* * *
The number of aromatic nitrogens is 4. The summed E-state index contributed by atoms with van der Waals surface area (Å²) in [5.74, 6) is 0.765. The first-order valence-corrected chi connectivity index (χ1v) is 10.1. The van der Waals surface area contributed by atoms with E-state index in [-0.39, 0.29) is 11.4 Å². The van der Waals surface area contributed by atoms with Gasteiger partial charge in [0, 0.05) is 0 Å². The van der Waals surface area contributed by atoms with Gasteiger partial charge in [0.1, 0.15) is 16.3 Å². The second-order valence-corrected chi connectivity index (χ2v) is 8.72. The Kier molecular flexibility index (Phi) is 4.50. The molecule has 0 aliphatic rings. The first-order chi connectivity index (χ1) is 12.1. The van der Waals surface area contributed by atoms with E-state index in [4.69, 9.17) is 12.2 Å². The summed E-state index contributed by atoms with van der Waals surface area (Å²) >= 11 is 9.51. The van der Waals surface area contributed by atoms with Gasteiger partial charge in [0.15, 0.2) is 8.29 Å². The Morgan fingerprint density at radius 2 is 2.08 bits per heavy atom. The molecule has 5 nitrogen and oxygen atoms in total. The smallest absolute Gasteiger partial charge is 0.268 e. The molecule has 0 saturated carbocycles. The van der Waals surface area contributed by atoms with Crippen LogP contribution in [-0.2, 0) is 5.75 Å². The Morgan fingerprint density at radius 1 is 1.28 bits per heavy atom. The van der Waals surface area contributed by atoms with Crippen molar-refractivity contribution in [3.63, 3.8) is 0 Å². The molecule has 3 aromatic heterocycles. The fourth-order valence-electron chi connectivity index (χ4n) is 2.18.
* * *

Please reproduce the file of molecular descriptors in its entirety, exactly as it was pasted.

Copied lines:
The number of aromatic nitrogens is 4. The summed E-state index contributed by atoms with van der Waals surface area (Å²) in [5.74, 6) is 0.765. The first-order valence-corrected chi connectivity index (χ1v) is 10.1. The van der Waals surface area contributed by atoms with E-state index in [-0.39, 0.29) is 11.4 Å². The van der Waals surface area contributed by atoms with Gasteiger partial charge in [0, 0.05) is 0 Å². The van der Waals surface area contributed by atoms with Gasteiger partial charge in [0.1, 0.15) is 16.3 Å². The second-order valence-corrected chi connectivity index (χ2v) is 8.72. The Kier molecular flexibility index (Phi) is 4.50. The molecule has 0 aliphatic rings. The first-order chi connectivity index (χ1) is 12.1. The van der Waals surface area contributed by atoms with E-state index in [4.69, 9.17) is 12.2 Å². The summed E-state index contributed by atoms with van der Waals surface area (Å²) >= 11 is 9.51. The van der Waals surface area contributed by atoms with Gasteiger partial charge in [0.15, 0.2) is 8.29 Å². The Morgan fingerprint density at radius 2 is 2.08 bits per heavy atom. The molecule has 5 nitrogen and oxygen atoms in total. The smallest absolute Gasteiger partial charge is 0.268 e. The molecule has 0 saturated carbocycles. The van der Waals surface area contributed by atoms with Crippen LogP contribution in [-0.2, 0) is 5.75 Å². The Morgan fingerprint density at radius 1 is 1.28 bits per heavy atom. The van der Waals surface area contributed by atoms with Crippen molar-refractivity contribution in [3.63, 3.8) is 0 Å². The molecule has 3 aromatic heterocycles. The fourth-order valence-electron chi connectivity index (χ4n) is 2.18.